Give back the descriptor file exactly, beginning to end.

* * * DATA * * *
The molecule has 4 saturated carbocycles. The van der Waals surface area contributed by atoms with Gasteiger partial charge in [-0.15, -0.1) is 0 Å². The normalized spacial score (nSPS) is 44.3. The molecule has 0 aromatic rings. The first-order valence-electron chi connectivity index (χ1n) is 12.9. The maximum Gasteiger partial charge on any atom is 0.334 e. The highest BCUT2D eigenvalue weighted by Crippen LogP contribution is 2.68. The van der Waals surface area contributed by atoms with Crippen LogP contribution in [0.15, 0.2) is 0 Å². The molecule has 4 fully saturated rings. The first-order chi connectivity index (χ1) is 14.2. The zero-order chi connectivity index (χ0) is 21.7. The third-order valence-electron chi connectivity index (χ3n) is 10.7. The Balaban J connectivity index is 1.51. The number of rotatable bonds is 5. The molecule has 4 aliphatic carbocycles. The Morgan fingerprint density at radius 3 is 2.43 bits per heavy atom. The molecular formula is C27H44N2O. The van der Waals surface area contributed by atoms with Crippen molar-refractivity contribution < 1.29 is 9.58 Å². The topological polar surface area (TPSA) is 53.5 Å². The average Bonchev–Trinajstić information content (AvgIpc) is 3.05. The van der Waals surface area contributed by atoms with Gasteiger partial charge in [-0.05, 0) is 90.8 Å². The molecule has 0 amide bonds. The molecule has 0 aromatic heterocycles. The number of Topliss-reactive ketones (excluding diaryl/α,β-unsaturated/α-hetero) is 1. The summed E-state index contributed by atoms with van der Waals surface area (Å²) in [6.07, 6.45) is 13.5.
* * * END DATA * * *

The molecule has 4 saturated carbocycles. The van der Waals surface area contributed by atoms with Gasteiger partial charge in [-0.15, -0.1) is 0 Å². The normalized spacial score (nSPS) is 44.3. The molecule has 0 aromatic rings. The first-order valence-electron chi connectivity index (χ1n) is 12.9. The maximum Gasteiger partial charge on any atom is 0.334 e. The highest BCUT2D eigenvalue weighted by Crippen LogP contribution is 2.68. The van der Waals surface area contributed by atoms with Crippen LogP contribution in [0.15, 0.2) is 0 Å². The molecule has 4 fully saturated rings. The first-order chi connectivity index (χ1) is 14.2. The zero-order chi connectivity index (χ0) is 21.7. The third-order valence-electron chi connectivity index (χ3n) is 10.7. The Balaban J connectivity index is 1.51. The number of rotatable bonds is 5. The molecule has 4 aliphatic carbocycles. The Morgan fingerprint density at radius 3 is 2.43 bits per heavy atom. The molecular formula is C27H44N2O. The van der Waals surface area contributed by atoms with Crippen molar-refractivity contribution < 1.29 is 9.58 Å². The topological polar surface area (TPSA) is 53.5 Å². The average Bonchev–Trinajstić information content (AvgIpc) is 3.05. The van der Waals surface area contributed by atoms with Gasteiger partial charge in [-0.05, 0) is 90.8 Å². The molecule has 0 amide bonds. The molecule has 0 aromatic heterocycles. The number of Topliss-reactive ketones (excluding diaryl/α,β-unsaturated/α-hetero) is 1. The summed E-state index contributed by atoms with van der Waals surface area (Å²) in [6.07, 6.45) is 13.5.